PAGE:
Report: America's Middle Class Shouldering the Brunt of Health Insurance Crisis

A state-specific analysis—Barely Hanging On: Middle-Class and Uninsured— released during Cover the Uninsured Week, highlights a worsening situation

    • March 17, 2010

The two recessions that Americans have weathered in the first decade of the 21st century have taken a tremendous toll on people’s ability to afford health insurance—and employers’ capacity to offer it. A new report from the nonpartisan Robert Wood Johnson Foundation (RWJF), documents that while the situation has been tough for everyone, it’s America’s middle class that has been hardest hit.

The report shows that the number of middle-income earners who obtained health insurance from their employers dropped by 3 million people from 2000 to 2008. Just 66 percent of people in families earning roughly $45,000 to $85,000 are now insured through their employer—a drop of seven percentage points from 2000 to 2008.

Employer-sponsored insurance (ESI) has long been the mainstay of health coverage for middle-class families, who typically do not qualify for government insurance programs. Among middle-income Americans, only about half of the decline in employer-sponsored coverage from 2000 to 2008 was offset by government insurance programs. For people who earned less money, declines in ESI were even steeper, but those numbers were mostly offset by increases in coverage through government insurance programs like Medicaid.

The result is that America's middle-class became uninsured at a pace faster than those with less or more income. In total, 13 million middle-income earners were uninsured in 2008—about 2 million more than in 2000.

“America’s uninsured crisis means that hard-working people with average incomes are being squeezed,” said Risa Lavizzo-Mourey, M.D., M.B.A., president and CEO of the Robert Wood Johnson Foundation. “The fallout from rising health insurance costs hits everyone. Employers must choose between either passing on costs to workers who cannot afford the increase and therefore drop coverage, or paying more for their employees’ coverage at the cost of creating and preserving jobs.”

The most recent estimates from the U.S. Census Bureau indicate that 46.3 million people are uninsured, but these figures were compiled before the downturn in the current economy. Experts assume millions more have become uninsured since the 2008 data, due to job loss and rising costs of health insurance since that time.

The report released today—Barely Hanging On: Middle-Class and Uninsured—chronicles state-by-state health coverage trends. In the first decade of this century, nearly every state has seen increased numbers of uninsured residents, greater costs for individual and family policies for health insurance and significant erosion in private coverage. The report was prepared by the State Health Access Data Assistance Center (SHADAC) at the University of Minnesota. Researchers averaged data from the U.S. Census Bureau from 1999/2000 and 2007/2008 and data from the U.S. Department of Health and Human Services. The report shows:

  • More middle-class Americans are uninsured.
    Nationwide, the total number of uninsured, middle-class people increased by more than 2 million since 2000, to12.9 million in 2008.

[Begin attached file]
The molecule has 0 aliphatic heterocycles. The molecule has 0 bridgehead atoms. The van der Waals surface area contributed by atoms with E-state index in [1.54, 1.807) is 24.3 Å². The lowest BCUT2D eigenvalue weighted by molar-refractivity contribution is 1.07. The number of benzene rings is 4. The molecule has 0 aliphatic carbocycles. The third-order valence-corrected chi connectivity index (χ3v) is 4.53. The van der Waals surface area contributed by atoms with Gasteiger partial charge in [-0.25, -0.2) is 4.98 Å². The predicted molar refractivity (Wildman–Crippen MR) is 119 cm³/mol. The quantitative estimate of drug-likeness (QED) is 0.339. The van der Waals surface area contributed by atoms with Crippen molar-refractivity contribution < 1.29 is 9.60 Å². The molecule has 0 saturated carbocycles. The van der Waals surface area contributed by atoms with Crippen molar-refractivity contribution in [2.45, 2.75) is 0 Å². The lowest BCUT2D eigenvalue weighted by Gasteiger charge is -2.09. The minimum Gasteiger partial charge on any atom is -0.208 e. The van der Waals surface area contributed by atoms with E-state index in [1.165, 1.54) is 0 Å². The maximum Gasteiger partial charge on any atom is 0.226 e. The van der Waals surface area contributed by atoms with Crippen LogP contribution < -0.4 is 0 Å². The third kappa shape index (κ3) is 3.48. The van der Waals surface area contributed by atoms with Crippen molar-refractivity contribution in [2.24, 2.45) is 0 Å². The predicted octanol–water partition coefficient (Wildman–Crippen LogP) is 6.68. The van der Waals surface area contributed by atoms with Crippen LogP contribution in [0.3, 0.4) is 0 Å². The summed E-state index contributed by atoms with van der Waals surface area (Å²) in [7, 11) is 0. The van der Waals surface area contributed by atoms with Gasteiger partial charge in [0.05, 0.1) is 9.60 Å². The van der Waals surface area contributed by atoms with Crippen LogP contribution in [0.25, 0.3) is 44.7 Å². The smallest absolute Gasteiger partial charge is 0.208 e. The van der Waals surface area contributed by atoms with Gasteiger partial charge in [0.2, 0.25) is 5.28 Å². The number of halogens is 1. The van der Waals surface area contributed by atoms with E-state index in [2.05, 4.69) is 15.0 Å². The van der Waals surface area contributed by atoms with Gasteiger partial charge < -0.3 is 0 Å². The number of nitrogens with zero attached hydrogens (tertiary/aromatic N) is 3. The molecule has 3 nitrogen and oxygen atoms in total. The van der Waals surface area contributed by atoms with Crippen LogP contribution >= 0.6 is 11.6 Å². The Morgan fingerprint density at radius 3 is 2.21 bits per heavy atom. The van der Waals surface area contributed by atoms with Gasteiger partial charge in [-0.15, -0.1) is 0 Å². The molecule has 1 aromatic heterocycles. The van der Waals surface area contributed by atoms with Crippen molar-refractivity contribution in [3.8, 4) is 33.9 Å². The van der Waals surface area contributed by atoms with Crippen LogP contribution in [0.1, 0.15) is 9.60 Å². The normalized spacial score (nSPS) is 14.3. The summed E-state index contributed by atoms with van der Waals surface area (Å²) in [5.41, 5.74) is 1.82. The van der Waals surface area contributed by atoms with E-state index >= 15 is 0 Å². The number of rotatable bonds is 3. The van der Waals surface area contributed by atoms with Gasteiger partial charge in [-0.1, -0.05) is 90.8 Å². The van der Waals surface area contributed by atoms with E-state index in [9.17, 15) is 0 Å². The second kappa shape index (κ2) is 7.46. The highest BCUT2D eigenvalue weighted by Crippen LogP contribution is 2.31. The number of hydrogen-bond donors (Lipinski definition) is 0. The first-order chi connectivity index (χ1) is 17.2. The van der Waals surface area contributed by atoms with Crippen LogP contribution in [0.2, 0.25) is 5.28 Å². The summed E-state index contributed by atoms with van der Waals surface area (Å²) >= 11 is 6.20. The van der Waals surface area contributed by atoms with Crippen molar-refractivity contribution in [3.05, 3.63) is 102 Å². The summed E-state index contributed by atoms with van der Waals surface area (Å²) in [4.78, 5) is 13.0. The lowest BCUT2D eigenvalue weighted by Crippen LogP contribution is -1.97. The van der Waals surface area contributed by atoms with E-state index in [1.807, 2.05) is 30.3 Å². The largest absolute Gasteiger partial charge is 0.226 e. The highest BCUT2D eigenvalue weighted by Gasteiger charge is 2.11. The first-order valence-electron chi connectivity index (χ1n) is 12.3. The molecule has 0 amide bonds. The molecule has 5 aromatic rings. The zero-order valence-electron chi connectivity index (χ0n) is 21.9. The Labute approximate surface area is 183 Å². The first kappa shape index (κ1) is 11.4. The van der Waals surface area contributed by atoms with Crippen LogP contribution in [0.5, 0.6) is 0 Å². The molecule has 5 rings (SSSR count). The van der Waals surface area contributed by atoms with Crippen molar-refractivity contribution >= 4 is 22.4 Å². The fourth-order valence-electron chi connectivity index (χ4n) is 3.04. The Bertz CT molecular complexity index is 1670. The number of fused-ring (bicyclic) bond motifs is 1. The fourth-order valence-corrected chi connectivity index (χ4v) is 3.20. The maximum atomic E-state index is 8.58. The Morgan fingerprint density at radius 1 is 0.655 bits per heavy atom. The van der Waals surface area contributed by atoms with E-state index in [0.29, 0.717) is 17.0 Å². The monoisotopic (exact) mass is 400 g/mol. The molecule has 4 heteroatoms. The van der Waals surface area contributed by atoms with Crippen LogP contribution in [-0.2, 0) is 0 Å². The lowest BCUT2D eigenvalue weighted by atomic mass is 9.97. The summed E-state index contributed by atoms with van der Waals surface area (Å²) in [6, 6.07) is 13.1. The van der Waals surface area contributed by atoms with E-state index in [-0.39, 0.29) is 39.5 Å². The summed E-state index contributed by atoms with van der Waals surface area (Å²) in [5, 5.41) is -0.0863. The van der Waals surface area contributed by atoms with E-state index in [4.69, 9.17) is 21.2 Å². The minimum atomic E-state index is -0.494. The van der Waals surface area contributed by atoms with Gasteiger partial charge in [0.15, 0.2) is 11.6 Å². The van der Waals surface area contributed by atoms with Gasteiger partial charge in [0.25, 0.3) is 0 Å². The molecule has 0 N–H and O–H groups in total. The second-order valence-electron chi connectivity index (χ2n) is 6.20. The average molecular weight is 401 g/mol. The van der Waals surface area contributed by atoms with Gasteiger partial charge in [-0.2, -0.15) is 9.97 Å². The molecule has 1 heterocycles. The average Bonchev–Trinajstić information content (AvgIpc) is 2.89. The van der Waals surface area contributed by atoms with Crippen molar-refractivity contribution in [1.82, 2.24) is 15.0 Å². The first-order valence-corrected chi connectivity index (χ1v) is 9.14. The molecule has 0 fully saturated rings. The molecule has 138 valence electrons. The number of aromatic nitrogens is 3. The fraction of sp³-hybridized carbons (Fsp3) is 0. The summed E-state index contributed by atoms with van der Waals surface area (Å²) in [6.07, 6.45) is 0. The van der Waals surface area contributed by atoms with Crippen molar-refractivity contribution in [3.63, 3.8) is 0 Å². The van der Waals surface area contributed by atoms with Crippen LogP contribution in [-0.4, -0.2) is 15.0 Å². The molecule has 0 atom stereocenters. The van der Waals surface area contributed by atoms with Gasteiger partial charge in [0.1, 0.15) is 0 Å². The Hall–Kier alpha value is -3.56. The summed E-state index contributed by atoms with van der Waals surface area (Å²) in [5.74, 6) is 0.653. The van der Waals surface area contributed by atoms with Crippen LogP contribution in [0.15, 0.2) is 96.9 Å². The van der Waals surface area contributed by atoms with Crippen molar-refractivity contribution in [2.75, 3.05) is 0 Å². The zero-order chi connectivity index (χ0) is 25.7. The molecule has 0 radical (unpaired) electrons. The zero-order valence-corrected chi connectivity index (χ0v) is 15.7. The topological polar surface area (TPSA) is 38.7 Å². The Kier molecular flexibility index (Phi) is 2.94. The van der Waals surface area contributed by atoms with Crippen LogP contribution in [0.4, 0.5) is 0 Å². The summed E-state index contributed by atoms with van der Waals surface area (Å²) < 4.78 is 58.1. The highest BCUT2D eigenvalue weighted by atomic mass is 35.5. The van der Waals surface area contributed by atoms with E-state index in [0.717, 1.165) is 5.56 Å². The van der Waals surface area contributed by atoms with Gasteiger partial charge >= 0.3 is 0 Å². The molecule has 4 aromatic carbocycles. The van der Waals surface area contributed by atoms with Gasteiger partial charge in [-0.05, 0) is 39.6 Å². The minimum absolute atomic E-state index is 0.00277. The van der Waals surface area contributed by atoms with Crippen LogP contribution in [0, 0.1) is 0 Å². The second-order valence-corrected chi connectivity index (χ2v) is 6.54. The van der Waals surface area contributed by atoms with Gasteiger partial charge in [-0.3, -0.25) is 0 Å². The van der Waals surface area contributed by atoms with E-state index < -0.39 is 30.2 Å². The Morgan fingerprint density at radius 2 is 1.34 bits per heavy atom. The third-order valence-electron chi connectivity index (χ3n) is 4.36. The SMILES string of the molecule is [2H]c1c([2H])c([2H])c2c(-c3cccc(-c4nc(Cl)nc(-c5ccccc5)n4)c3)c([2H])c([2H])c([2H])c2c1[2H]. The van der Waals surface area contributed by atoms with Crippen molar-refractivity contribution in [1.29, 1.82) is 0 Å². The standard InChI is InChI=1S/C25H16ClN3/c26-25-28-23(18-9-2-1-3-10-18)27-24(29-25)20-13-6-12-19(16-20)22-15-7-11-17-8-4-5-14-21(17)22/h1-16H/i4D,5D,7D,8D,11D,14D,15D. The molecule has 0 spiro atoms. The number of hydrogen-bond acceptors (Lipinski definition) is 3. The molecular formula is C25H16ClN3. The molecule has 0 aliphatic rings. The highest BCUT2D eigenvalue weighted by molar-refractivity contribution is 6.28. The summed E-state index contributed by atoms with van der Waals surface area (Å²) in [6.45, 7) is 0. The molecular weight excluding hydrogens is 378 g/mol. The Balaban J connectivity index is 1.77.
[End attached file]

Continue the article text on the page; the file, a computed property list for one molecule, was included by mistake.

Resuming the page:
• The average employee’s costs for health insurance rose, while income fell.
    Nationwide, the average cost an employee paid for a family insurance policy rose 81 percent from 2000 to 2008. During the same period, median household income fell 2.5 percent (adjusted for inflation).
  • Fewer people were offered, eligible for, or accepted insurance coverage through their jobs.
    As costs of health insurance premiums rose, some employers stopped offering coverage benefits to employees, or changed the criteria for employees’ eligibility. While most employers still paid the lion’s share of their employees’ insurance premiums, rising costs have been passed on to workers—with some choosing to drop insurance.

    Nationwide, the percentage of people who worked for firms that did not offer insurance increased to 12 percent in 2008. The number of workers who were ineligible for ESI—even though their employer offered it—was 22 percent in 2008. That means more than one in five people who work in firms that offer health insurance weren’t eligible for the benefit. And the percentage of employees nationwide who did not accept ESI increased three percentage points since 2000; 21 percent of employees offered ESI in 2008 did not accept.

“The facts show that everyone is suffering right now, regardless of income,” said Lavizzo-Mourey. “For middle-class families, changes in the cost of insurance far outweigh changes in income. That means a bigger piece of the household budget must go to insurance, or families have to go without coverage, delay needed care and face bankruptcy if anyone in the family gets seriously ill. Business owners can’t afford to shoulder more of the burden of health care costs. And states can’t afford the influx of laid-off workers into public programs. It’s a crisis in need of solutions.”

The report is being released during Cover the Uninsured Week (March 14-20), a campaign organized by RWJF to advocate for health coverage for all Americans. Now in its eighth year, it is the largest, nonpartisan mobilization in history seeking solutions for the millions of Americans who are uninsured.

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